Parker Solar Probe

(Photo : NASA, Johns Hopkins APL, Steve Gribben)

A solar storm happened recently, and it got people wondering, are they dangerous?

Related Article: Incoming Storm: Solar Winds to Arrive on Jan. 25

Solar activities like solar storms, flares, CMEs (Coronal Mass Ejection), and the likes are hot topics on space news right now. And, the thought of the Sun releasing explosions and gasses are making people worried. But, should we be?

Solar Storms

CMEs like solar storms are common disturbances on the Sun's surface. These naturally occur during the Sun's active phases. Ejections usually come along with a specially strong solar flare, and the remnants of the storms leave behind particles that stream the cosmos via solar winds.

Solar winds are streams of charged particles released from the atmosphere of the Sun. These winds consist of different chemical materials with trace amounts of heavy ions and atomic nuclei C, N, O, Ne, Mg, Si, S, and Fe. There are also rarer traces of some other nuclei and isotopes such as P, Ti, Cr, Ni, Fe 54 and 56, and Ni 58,60,62.

These large-scale solar events happen all the time.

Solar CME remnants travel through the vast cosmos after being released from the Sun's atmosphere, and sometimes, it interacts with other celestial bodies like planets.

The interaction between the remnants of a solar storm and the Earth is called a geomagnetic storm.

Geomagnetic Storm

According to Space Weather, a geomagnetic storm is a temporary disturbance of the Earth's planetary magnetosphere after getting in contact with solar winds or other cosmic magnetic particles strong enough to create interference.

Coronal Mass Injections are the usual sources of the particles that interact with the Earth's magnetic field.

An increase in solar wind pressure compresses the Earth's magnetosphere. The cosmic remnants' magnetic fields interact with the planet's own magnetic field and transfer increased energy into the magnetosphere.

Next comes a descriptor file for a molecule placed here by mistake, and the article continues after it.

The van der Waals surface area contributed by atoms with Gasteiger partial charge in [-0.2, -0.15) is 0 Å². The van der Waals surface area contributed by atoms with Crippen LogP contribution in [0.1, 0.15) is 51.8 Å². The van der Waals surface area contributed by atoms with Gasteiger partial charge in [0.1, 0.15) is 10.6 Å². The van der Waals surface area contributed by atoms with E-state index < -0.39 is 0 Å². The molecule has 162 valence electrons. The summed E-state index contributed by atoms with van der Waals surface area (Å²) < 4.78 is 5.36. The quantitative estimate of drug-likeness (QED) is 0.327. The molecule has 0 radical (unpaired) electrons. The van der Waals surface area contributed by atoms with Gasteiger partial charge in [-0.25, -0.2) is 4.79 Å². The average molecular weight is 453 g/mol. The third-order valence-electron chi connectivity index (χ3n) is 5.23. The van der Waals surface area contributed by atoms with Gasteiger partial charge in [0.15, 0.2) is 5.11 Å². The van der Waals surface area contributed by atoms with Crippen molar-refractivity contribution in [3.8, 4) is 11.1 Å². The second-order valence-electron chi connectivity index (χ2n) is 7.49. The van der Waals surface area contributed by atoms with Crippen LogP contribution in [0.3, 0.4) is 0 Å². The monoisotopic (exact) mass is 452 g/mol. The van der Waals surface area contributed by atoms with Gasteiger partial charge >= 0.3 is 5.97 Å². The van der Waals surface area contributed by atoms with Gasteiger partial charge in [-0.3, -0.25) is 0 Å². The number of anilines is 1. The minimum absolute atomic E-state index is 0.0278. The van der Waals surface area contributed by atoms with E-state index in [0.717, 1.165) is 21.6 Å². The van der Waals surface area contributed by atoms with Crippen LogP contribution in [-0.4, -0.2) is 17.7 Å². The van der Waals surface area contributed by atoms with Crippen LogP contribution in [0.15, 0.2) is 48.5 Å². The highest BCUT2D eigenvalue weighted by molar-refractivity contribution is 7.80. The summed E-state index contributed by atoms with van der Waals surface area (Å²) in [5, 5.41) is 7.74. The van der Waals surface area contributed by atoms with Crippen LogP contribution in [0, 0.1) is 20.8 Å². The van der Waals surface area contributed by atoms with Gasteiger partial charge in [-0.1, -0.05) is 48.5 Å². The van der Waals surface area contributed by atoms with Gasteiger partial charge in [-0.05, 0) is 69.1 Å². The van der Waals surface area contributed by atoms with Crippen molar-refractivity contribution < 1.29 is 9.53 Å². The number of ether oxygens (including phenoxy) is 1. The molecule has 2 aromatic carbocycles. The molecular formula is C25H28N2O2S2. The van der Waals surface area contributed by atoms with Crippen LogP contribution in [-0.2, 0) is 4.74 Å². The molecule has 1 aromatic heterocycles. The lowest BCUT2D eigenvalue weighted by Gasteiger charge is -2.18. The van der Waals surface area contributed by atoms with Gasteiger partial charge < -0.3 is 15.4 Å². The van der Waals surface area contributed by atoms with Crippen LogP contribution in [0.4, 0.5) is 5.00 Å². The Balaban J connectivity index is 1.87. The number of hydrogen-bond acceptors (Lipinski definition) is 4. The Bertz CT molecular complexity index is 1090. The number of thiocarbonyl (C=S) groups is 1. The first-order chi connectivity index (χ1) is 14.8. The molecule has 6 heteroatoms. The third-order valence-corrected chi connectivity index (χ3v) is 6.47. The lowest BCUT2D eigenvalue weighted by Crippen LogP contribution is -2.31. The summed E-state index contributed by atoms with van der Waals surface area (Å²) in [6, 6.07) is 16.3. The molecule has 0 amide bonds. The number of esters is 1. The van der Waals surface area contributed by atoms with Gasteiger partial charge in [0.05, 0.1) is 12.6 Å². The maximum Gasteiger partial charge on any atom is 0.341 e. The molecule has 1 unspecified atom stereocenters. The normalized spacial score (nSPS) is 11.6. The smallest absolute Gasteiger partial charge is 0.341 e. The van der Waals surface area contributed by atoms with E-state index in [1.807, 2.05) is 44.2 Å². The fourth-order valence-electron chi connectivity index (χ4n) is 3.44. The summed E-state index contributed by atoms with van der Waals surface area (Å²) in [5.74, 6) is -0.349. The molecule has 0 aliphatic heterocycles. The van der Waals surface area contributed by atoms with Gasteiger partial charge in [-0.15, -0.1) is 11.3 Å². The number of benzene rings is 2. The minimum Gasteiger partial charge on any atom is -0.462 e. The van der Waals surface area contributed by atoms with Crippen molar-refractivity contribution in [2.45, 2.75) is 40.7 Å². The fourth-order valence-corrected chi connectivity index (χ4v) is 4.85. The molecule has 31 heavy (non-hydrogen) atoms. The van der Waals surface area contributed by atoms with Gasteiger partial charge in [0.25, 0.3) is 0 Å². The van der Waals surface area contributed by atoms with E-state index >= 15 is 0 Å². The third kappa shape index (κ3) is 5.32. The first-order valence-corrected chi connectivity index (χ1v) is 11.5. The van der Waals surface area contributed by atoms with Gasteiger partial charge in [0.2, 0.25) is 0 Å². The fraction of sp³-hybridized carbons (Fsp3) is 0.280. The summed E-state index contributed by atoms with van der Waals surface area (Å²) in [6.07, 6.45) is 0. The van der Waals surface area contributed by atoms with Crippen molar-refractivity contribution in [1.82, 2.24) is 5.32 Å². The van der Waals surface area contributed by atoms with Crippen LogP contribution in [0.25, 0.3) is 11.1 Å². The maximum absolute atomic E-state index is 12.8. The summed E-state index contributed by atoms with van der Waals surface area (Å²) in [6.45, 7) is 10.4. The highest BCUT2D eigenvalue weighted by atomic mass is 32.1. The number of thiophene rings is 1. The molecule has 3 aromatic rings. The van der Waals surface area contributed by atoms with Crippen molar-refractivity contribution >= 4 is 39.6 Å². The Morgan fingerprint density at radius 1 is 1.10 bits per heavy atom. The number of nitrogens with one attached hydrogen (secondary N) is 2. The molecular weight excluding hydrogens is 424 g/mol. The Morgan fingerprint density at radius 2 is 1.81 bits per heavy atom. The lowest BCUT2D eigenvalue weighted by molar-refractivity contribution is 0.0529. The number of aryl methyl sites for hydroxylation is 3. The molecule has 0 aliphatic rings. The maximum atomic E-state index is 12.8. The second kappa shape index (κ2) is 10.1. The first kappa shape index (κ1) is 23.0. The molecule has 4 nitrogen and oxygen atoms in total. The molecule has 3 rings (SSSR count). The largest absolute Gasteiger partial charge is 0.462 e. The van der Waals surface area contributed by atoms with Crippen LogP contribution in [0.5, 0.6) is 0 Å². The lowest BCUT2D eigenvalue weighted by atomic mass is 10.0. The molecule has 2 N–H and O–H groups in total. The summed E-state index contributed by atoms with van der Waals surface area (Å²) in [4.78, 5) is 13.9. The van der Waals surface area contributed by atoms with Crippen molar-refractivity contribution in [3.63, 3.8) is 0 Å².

The interaction causes an increase in plasma movement and electric current in the magnetosphere and ionosphere.

Are these cosmic storms harmful to humans?

(Photo : Photo by Luis Gaterol)

It is a natural response to start worrying after hearing about such ominous-sounding solar activities. But, there is really nothing to worry about.

Solar storms, even geomagnetic storms, have been happening for billions of years. This means almost all life forms that managed to continuously exist despite the constant CME emissions have tolerance against it. That is only natural because, after all, life on Earth evolved under their influence.

But, this does not mean that solar remnants are completely harmless. Solar remnants still have intense radiation in them, especially when received at direct contact.

CMEs can cause radiation poisoning to humans and every other mammal when exposed in large amounts. That is one of the major reasons why astronauts are wearing specialized types of equipment when traveling to space. Unshielded astronauts will be exposed to direct radiation.

Fortunately for us, we are at a safe distance. Whatever solar remnants that reach us are minuscule at best. It won't in any way harm us as long as we don't get direct exposure. That is thanks to the Earth's Magnetosphere.

But, the nature of CME emissions can be harmful to something else, Earth technologies.

Related Article: Perihelion: The Day Earth is Closest to the Sun

CME and Technology

The most powerful solar storms send coronal mass ejections (CMEs) containing charged particles into space.

If Earth happens to be in the path of a CME, the charged particles can slam into our atmosphere, disrupt satellites in orbit and even cause them to fail, and bathe high-flying airplanes with radiation.

They can disturb telecommunications and navigation systems. They can affect power grids and have been known to black out entire cities, even entire regions.

To learn how to manage such events, scientists are constantly monitoring solar activities while continuously developing ways to study such phenomena.

ALSO READ: [UPDATE] NASA Sun Mission: How the 'Ball of Fire' Works

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